Van Gogh’s Arles With a Little Roman Ruin For Chaser

Cafe Terrace at Night

Image via Wikipedia

Thursday we visited Arles, site of Vincent Van Gogh’s brief, but productive, stay in Provence the penultimate year of his life. He painted many pictures here and the locations are marked by easel-shaped plaques depicting the paintings in the place where they were created. Unfortunately, not a single Van Gogh original is on display anywhere in Arles. Strange, isn’t it?

We parked on a side street next to the old city wall, paid our parking fee, and walked upward through one of the old gates into the old city. Winding along narrow lanes we approached the Roman coliseum that is relatively intact or rebuilt. It now houses bullfights when it’s not entertaining tourists with tales of Roman gladiators. We didn’t wish to pay to go inside, so contented ourselves with pictures around the outside. The coliseum is undergoing major restoration, so if you are coming to this place in the next two years, expect lots of scaffolds and plastic wrap.

The Foundation Vincent Van Gogh across from the coliseum houses modern art created contemporaneously to interpret Van Gogh. These artists aren’t copying Vincent, merely gaining inspiration from him while working in their own style. We weren’t sure whether we wanted to view it, but the decision was taken out of our hands when we encountered locked doors despite signs that said open. It was well past the typical siesta from Noon to 3, during which most museums and businesses close. However, the Foundation’s doors were still locked without explanation. There is no understanding the French ethics about business hours or responsibility to customers.

The main part of our day was spent walking the streets in search of the places Van Gogh painted. We followed the footsteps in the concrete to find some of the plaques, but we didn’t go in order or try to see them all. There are many of them and they cover lots of ground. Instead we tried to focus on a few highlights as suggested by Rick Steves. The two most interesting were Le Jardin de la Maison de La Sante a Arles and Le Café Nuit. Le Jardin is a wonderful painting of a small courtyard in winter. The trees have no leaves and the light pours into the scene. On this day the trees were fully leafed and the courtyard was deeply shadowed. However, it looks much as it did in Van Gogh’s day. We stopped for lunch at Le Café Nuit, now also called Café Van Gogh. The biggest change from the painting is that they have added many more awnings and tables on the sidewalk. Since French law banned smoking inside public buildings no one wants to sit inside anymore! We ordered two different salads and split them. One was ham, tuna, and an assortment of vegetables on a lettuce base. The other was grilled eggplant and red pepper on a lettuce base. Both were delicious, but the eggplant pepper salad was the best.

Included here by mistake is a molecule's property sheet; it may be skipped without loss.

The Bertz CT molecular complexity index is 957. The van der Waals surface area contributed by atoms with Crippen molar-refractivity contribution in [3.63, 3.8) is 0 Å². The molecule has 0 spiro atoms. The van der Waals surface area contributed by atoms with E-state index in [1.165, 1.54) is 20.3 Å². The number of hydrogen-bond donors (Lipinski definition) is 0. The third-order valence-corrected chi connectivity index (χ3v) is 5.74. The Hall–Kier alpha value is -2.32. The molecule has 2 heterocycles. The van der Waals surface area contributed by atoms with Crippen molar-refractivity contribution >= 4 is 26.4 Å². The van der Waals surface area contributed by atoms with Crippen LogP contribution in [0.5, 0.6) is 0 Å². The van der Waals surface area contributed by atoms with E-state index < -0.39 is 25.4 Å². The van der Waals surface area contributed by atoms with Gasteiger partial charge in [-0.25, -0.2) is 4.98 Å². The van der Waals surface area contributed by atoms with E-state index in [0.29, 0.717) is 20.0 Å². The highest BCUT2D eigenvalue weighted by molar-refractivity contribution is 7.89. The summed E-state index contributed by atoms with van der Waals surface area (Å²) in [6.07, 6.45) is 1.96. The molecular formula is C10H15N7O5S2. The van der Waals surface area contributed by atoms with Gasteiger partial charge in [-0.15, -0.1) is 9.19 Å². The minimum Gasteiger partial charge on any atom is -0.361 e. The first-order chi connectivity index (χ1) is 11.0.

After lunch we strolled back through many narrow lanes toward the coliseum before returning to our car. We drove back to Saint Martin de Crau by 3:30 and found a café that has WiFi. That allowed us to check our e-mail and take care of some business. Posting this and photos on the blog will have to await another day.

Today, Saturday, I have enough time to go to the bar and find a table close to the WiFi router. That means I can put up these posts I’ve been saving.

Paul

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About Paul

I'm retired, but working at painting, photography, and song writing. We like to travel and paint plein air in new places. Of course that's also where photography comes into the picture, so to speak. Sometimes I get inspired to write songs about the people and places we visit.
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